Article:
Network cards with hardware timestamp capability have clocks on them that timestamp a packet when it arrives. This can greatly improve the accuracy of timestamps because there are no software delays in those timestamps. For those timestamps to be useful the clock on the network card must have good time. TimeKeeper manages the clocks on these devices and steer them to the correct time without any user interaction or configuration.
TimeKeeper transparently detects and take advantages of any network card hardware timestamp features when the operating system, drivers and hardware supports them. Hardware timestamps have been supported with TimeKeeper on Linux for many years, and is now supported on Windows too, starting with Windows 11 and Windows Server 2022. TimeKeeper does not support hardware timestamp features on Solaris.
Enabling hardware timestamps
When running on a platform that supports hardware timestamps there is no additional work needed to configure TimeKeeper to use them. It will enable and verify these features by default if they’re enabled in the operating system. You can verify that once TimeKeeper is running with the tkstatus command. The output should look something like the below when hardware timestamps are working. The TIMESTAMPING_HW indicates that hardware timestamps are used. Column 9 in the data files will show the same value.
If the network card doesn’t provide hardware timestamps (or hardware timestamp data isn’t usable for some reason), the driver/stack can provide a software timestamp which is indicated by ‘TIMESTAMPING_SW’. If the driver doesn’t provide either, TimeKeeper falls back to its own internal timestamps, indicated by ‘INTERNAL’. Internal timestamps are similar to software timestamps but can be a little noisier because they’re taken further up the stack and are subject to more scheduling noise.
TimeKeeper Status ================================================================================ TimeKeeper version X.Y.Z Primary source is: 0 Primary source offset: 0.000000072 seconds Primary source type: PTP(10.0.0.12:0,unicast,telcom) Last time update: 0 seconds ago Src|offset |source type |update age(s)|timestamp type ================================================================================ 0 0.000000072 PTP(10.0.0.12:0,unicast,telcom) 0 TIMESTAMPING_HW
The file timekeeper_stamps.log in the configured LOGDIR directory will show a per-source and per-server summary of hardware timestamps. This will show a snapshot of the last 30 seconds of data as well as historical data since the last time TimeKeeper was restarted.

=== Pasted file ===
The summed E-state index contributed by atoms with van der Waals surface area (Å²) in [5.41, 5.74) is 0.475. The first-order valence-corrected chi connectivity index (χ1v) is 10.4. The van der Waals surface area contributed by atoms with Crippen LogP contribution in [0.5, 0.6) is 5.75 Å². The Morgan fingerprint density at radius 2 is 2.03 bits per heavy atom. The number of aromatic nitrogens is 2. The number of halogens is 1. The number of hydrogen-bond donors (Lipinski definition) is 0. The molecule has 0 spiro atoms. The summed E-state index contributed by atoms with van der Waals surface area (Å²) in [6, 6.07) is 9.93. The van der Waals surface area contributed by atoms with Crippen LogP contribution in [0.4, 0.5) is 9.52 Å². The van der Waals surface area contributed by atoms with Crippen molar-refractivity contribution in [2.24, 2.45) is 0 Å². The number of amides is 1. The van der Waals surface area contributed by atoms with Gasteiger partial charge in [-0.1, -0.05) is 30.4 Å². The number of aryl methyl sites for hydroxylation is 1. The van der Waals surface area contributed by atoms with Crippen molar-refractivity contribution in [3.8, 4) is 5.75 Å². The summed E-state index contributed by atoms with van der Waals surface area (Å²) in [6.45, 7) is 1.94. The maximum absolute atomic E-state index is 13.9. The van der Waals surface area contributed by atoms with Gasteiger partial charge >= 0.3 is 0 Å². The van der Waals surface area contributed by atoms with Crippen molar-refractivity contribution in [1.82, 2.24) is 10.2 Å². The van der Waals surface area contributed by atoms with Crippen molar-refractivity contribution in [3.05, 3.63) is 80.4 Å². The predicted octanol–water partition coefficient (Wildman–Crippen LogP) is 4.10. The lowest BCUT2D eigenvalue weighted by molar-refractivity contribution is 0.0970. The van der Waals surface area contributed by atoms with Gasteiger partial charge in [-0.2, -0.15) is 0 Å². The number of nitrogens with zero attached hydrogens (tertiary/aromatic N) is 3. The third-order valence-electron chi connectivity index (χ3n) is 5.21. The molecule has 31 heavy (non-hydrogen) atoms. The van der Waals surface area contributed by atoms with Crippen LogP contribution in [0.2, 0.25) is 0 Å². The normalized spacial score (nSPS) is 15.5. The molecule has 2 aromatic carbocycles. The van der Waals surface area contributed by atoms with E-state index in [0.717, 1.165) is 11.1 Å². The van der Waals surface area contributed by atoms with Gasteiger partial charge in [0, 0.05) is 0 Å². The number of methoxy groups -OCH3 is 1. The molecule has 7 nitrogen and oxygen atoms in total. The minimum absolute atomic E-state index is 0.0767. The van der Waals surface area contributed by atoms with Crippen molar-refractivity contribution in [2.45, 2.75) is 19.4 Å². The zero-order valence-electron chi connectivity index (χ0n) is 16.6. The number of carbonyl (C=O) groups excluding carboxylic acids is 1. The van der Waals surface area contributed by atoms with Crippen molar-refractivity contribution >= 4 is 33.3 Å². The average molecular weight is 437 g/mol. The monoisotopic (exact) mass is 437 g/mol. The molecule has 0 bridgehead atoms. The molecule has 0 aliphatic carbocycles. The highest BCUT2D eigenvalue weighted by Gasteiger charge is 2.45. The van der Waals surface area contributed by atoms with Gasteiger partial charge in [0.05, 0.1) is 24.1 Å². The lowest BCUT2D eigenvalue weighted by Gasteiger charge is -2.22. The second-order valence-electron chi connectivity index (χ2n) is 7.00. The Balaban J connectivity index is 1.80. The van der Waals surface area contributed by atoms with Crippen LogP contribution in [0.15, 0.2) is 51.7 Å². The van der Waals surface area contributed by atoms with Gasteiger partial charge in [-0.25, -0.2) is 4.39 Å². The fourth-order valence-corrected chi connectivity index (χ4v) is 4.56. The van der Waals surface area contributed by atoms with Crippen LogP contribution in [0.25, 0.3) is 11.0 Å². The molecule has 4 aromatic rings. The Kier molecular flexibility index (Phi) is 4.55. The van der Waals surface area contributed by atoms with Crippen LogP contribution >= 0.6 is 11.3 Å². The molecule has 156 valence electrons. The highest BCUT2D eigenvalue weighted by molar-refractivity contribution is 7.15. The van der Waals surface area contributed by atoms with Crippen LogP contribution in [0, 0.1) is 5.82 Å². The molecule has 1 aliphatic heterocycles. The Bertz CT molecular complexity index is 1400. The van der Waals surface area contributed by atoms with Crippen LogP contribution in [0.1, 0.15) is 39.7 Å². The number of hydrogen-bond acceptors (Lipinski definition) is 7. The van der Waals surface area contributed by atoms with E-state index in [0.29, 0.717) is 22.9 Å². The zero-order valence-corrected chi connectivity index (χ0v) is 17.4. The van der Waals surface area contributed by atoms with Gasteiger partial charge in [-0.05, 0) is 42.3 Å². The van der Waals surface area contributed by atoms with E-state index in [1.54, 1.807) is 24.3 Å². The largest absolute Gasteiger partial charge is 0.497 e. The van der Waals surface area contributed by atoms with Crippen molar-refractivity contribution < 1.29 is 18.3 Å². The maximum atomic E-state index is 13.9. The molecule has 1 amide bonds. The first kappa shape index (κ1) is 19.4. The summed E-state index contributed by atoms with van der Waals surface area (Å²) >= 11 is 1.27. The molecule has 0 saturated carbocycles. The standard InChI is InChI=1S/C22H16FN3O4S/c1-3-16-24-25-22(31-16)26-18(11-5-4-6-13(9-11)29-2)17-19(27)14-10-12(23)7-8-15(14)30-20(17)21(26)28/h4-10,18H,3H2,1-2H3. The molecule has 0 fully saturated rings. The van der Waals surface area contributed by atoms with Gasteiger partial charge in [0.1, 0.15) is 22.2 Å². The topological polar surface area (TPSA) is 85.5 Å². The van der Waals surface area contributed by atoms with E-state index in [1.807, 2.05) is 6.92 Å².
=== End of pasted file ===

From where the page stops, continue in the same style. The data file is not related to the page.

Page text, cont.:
Enabling hardware and software timestamps (Windows-specific)
On Windows the same steps apply as above regarding log files and formats, but hardware and software timestamping may need to be enabled. The below steps in PowerShell (as Administrator) will enable software timestamping for a device named Eth4. For completeness this includes steps required to install components needed for HW/SW timestamping. This is provided as an example only, please refer to the Microsoft documentation for details.
PS C:\> Set-ExecutionPolicy remotesigned # Enable execution of below steps in some environments PS C:\> Install-Module SoftwareTimeStamping PS C:\> Import-Module SoftwareTimestamping PS C:\> Get-DscResource -Module SoftwareTimeStamping PS C:\> Enable-SWTimestamping -NetAdapterName Eth4 PS C:\> Restart-NetAdapter -Name Eth4
You can disable software timestamping on a device with:
PS C:\> Disable-SwTimestamping -NetAdapterName Eth4
Similarly, hardware timestamping may need to be enabled explicitly with the following commands to display, enable, or disable the feature:
PS C:\> Get-NetAdapterAdvancedProperty -Name Eth4 -Displayname 'PTP Hardware Timestamp' PS C:\> Set-NetAdapterAdvancedProperty -Name Eth4 -Displayname 'PTP Hardware Timestamp' -DisplayValue 'Enabled' PS C:\> Set-NetAdapterAdvancedProperty -Name Eth4 -Displayname 'PTP Hardware Timestamp' -DisplayValue 'Disabled'
On Windows either hardware or software timestamping must be enabled on an interface, but not both. So if hardware timestamping is intended make sure to disable software timestamping on the interface, and vice versa if software timestamping is preferred. Having both enabled will not prevent TimeKeeper from using any configured time sources, but will cause INTERNAL timestamps to be used rather than software or hardware.
Network card clock logging
Every update to the network clocks is logged just like updates to the system clock. Instead of the log files being timekeeper_$SOURCE.data where $SOURCE is 0 through 49, 100 through 149 are used. This allows for up to 50 network card clocks to be controlled. The log file format is the same as for any other time source and is described in the “File formats” section.
The accuracy listed is when comparing the network card clock against the system clock. The one-way trip times are when reading the network clock (typically across a PCIe bus). The exception to this is noted below on Linux with the steering nic optimization.
On Windows, the network clocks are managed differently and currently not logged in the .data files as they are on Linux.